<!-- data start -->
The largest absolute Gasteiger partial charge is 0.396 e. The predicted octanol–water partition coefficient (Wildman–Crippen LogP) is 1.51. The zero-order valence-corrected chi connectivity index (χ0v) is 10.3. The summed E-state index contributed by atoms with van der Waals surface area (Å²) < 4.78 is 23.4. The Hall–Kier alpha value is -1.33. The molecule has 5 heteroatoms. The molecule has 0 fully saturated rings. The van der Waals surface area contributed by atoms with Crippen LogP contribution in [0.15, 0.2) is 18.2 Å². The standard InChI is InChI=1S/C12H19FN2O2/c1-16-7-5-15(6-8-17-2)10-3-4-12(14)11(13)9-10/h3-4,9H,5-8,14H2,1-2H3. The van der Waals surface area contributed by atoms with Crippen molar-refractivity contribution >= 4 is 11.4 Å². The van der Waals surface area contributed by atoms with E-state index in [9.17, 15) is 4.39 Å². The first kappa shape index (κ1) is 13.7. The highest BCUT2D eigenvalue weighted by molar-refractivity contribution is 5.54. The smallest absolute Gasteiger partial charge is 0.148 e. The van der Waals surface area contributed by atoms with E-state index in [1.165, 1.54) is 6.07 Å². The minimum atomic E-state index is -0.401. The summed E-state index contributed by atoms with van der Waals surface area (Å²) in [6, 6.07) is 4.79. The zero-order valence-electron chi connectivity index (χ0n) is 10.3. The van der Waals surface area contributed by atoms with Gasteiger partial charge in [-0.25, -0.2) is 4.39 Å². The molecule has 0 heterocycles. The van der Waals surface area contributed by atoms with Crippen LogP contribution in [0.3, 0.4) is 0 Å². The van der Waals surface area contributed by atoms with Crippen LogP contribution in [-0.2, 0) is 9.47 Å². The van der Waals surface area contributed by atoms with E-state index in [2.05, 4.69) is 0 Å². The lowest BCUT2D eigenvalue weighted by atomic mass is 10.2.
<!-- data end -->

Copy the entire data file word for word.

The largest absolute Gasteiger partial charge is 0.396 e. The predicted octanol–water partition coefficient (Wildman–Crippen LogP) is 1.51. The zero-order valence-corrected chi connectivity index (χ0v) is 10.3. The summed E-state index contributed by atoms with van der Waals surface area (Å²) < 4.78 is 23.4. The Hall–Kier alpha value is -1.33. The molecule has 5 heteroatoms. The molecule has 0 fully saturated rings. The van der Waals surface area contributed by atoms with Crippen LogP contribution in [0.15, 0.2) is 18.2 Å². The standard InChI is InChI=1S/C12H19FN2O2/c1-16-7-5-15(6-8-17-2)10-3-4-12(14)11(13)9-10/h3-4,9H,5-8,14H2,1-2H3. The van der Waals surface area contributed by atoms with Crippen molar-refractivity contribution >= 4 is 11.4 Å². The van der Waals surface area contributed by atoms with E-state index in [9.17, 15) is 4.39 Å². The first kappa shape index (κ1) is 13.7. The highest BCUT2D eigenvalue weighted by molar-refractivity contribution is 5.54. The smallest absolute Gasteiger partial charge is 0.148 e. The van der Waals surface area contributed by atoms with E-state index in [1.165, 1.54) is 6.07 Å². The minimum atomic E-state index is -0.401. The summed E-state index contributed by atoms with van der Waals surface area (Å²) in [6, 6.07) is 4.79. The zero-order valence-electron chi connectivity index (χ0n) is 10.3. The van der Waals surface area contributed by atoms with Gasteiger partial charge in [-0.25, -0.2) is 4.39 Å². The molecule has 0 heterocycles. The van der Waals surface area contributed by atoms with Crippen LogP contribution in [0.3, 0.4) is 0 Å². The van der Waals surface area contributed by atoms with Crippen LogP contribution in [-0.2, 0) is 9.47 Å². The van der Waals surface area contributed by atoms with E-state index in [2.05, 4.69) is 0 Å². The lowest BCUT2D eigenvalue weighted by atomic mass is 10.2.